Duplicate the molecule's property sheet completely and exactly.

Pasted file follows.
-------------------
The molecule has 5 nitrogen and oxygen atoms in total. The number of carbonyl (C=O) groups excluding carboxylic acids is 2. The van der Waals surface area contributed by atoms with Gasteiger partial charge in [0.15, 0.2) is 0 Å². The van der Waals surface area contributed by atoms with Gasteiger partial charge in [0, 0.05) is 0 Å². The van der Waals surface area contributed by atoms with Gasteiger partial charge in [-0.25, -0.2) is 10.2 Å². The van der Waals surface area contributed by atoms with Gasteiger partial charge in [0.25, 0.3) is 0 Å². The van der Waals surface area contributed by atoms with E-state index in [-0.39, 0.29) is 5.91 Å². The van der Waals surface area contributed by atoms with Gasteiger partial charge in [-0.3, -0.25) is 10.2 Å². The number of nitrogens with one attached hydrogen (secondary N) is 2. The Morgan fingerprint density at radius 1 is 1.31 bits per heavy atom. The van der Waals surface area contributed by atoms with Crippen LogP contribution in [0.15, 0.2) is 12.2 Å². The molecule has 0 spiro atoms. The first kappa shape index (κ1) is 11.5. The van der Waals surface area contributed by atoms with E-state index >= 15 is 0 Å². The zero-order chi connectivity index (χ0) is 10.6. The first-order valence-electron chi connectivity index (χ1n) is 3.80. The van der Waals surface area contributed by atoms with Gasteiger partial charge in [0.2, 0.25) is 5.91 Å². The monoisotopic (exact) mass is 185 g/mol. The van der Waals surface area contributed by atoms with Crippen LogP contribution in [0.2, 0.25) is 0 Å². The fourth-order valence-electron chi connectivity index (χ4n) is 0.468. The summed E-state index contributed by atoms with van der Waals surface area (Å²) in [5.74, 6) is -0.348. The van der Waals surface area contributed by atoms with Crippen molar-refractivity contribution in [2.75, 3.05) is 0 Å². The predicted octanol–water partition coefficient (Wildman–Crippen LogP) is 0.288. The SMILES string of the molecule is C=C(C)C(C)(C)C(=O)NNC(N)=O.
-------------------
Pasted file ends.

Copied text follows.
The molecule has 5 nitrogen and oxygen atoms in total. The number of carbonyl (C=O) groups excluding carboxylic acids is 2. The van der Waals surface area contributed by atoms with Gasteiger partial charge in [0.15, 0.2) is 0 Å². The van der Waals surface area contributed by atoms with Gasteiger partial charge in [0, 0.05) is 0 Å². The van der Waals surface area contributed by atoms with Gasteiger partial charge in [-0.25, -0.2) is 10.2 Å². The van der Waals surface area contributed by atoms with Gasteiger partial charge in [0.25, 0.3) is 0 Å². The van der Waals surface area contributed by atoms with E-state index in [-0.39, 0.29) is 5.91 Å². The van der Waals surface area contributed by atoms with Gasteiger partial charge in [-0.3, -0.25) is 10.2 Å². The number of nitrogens with one attached hydrogen (secondary N) is 2. The Morgan fingerprint density at radius 1 is 1.31 bits per heavy atom. The van der Waals surface area contributed by atoms with Crippen LogP contribution in [0.15, 0.2) is 12.2 Å². The molecule has 0 spiro atoms. The first kappa shape index (κ1) is 11.5. The van der Waals surface area contributed by atoms with E-state index >= 15 is 0 Å². The zero-order chi connectivity index (χ0) is 10.6. The first-order valence-electron chi connectivity index (χ1n) is 3.80. The van der Waals surface area contributed by atoms with Gasteiger partial charge in [0.2, 0.25) is 5.91 Å². The monoisotopic (exact) mass is 185 g/mol. The van der Waals surface area contributed by atoms with Crippen LogP contribution in [0.2, 0.25) is 0 Å². The fourth-order valence-electron chi connectivity index (χ4n) is 0.468. The summed E-state index contributed by atoms with van der Waals surface area (Å²) in [5.74, 6) is -0.348. The van der Waals surface area contributed by atoms with Crippen molar-refractivity contribution in [2.75, 3.05) is 0 Å². The predicted octanol–water partition coefficient (Wildman–Crippen LogP) is 0.288. The SMILES string of the molecule is C=C(C)C(C)(C)C(=O)NNC(N)=O.